It was the heavy metal side that was most immediately apparent.  The first track and first video from Revenge was “Unholy”, something very unlike anything Kiss had done before.  And it came about in a most peculiar way.  Enter:  Vinnie Vincent.

Those who say “Vinnie saved Kiss” will point to “Unholy” as one such song that saved Kiss.  After years of estrangement (and preceding even more), Vinnie came out to write with Gene and Paul.  “Unholy” was one of three songs he contributed.

With a fury unlike any before, Gene Simmons and company swirl in rage on “Unholy”.  The closest they got to this kind of heavy before would be Creatures, but there’s something just pissed off about it that wasn’t there before.  With a concrete riff and angry slabs of drum tribalism, Kiss announced their return loudly.  Not to be outdone, soloist Bruce Kulick laid down his noisiest guitar assault yet.  There isn’t an ounce of fluff to “Unholy”.

Thanks to Bob Ezrin, Revenge is Kiss’ best sounding album since Lick It Up or Creatures.  It’s no Destroyer, and it’s no Elder.  This time they cut the extras down to the bone, leaving the four Kiss guys to rock it themselves.  Err, mostly themselves.  That’s Kevin Valentine on drums for the second song, “Take It Off”.  Strange that Kiss continued to have ghost musicians on albums when they clearly didn’t need to.  An ode to strippers, “Take It Off” is lyrically juvenile, but gleams like stainless steel.  Paul Stanley wrote it with Ezrin and ex-Alice Cooper guitarist Kane Roberts, and it could have been used as a single had Revenge needed another.  A dirty, dirty single.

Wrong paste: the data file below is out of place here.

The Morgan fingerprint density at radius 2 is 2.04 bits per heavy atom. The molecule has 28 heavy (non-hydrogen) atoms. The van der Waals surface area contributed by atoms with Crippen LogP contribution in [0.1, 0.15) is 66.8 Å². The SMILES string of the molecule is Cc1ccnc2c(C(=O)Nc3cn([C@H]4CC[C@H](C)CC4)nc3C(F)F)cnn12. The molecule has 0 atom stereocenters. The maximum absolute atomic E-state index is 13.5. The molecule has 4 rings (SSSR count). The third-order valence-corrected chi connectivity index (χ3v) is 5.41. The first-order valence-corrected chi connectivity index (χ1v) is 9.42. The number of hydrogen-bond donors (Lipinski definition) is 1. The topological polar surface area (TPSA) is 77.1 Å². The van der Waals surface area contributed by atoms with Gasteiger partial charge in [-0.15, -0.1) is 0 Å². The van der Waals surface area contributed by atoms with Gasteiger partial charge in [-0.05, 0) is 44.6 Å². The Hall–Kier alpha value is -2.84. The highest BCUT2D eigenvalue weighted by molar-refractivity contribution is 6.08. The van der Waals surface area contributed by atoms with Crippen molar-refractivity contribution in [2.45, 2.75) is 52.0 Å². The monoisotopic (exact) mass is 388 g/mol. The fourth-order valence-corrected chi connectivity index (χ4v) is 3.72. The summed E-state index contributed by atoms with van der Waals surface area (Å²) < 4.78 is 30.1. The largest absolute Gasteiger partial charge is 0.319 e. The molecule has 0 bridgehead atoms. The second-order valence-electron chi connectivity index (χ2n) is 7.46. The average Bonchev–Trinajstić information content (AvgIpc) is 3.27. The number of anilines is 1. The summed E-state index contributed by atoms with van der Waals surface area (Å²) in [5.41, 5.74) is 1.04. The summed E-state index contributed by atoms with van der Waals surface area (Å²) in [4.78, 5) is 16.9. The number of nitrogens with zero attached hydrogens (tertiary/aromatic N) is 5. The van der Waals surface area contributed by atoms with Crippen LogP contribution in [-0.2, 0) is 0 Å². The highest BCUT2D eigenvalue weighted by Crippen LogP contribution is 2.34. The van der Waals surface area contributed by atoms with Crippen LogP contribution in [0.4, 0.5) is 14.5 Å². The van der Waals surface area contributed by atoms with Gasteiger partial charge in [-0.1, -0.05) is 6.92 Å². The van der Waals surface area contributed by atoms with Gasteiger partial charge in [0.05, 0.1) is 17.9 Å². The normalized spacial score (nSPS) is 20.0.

Paul, Bruce and Ezrin composed “Tough Love” with a slower, chunky riff.  Kulick’s solo is remarkable, but it’s also just nice hearing Paul do a sex song that has some balls.  There is no “X” in this sex, although there’s a little BDSM for the 50 Shades crowd.  Then, teaming up with Gene, they do their first co-write and co-lead vocals together in the first time in a dog’s age.  “Spit” is old school fun with a modern heavy edge.  Bruce pays homage to Jimi Hendrix in his complex guitar solo, a composition all to itself.  Eric Singer gets to throw down tricky beats and fills, making “Spit” one of the most deceptively clever songs Kiss has done.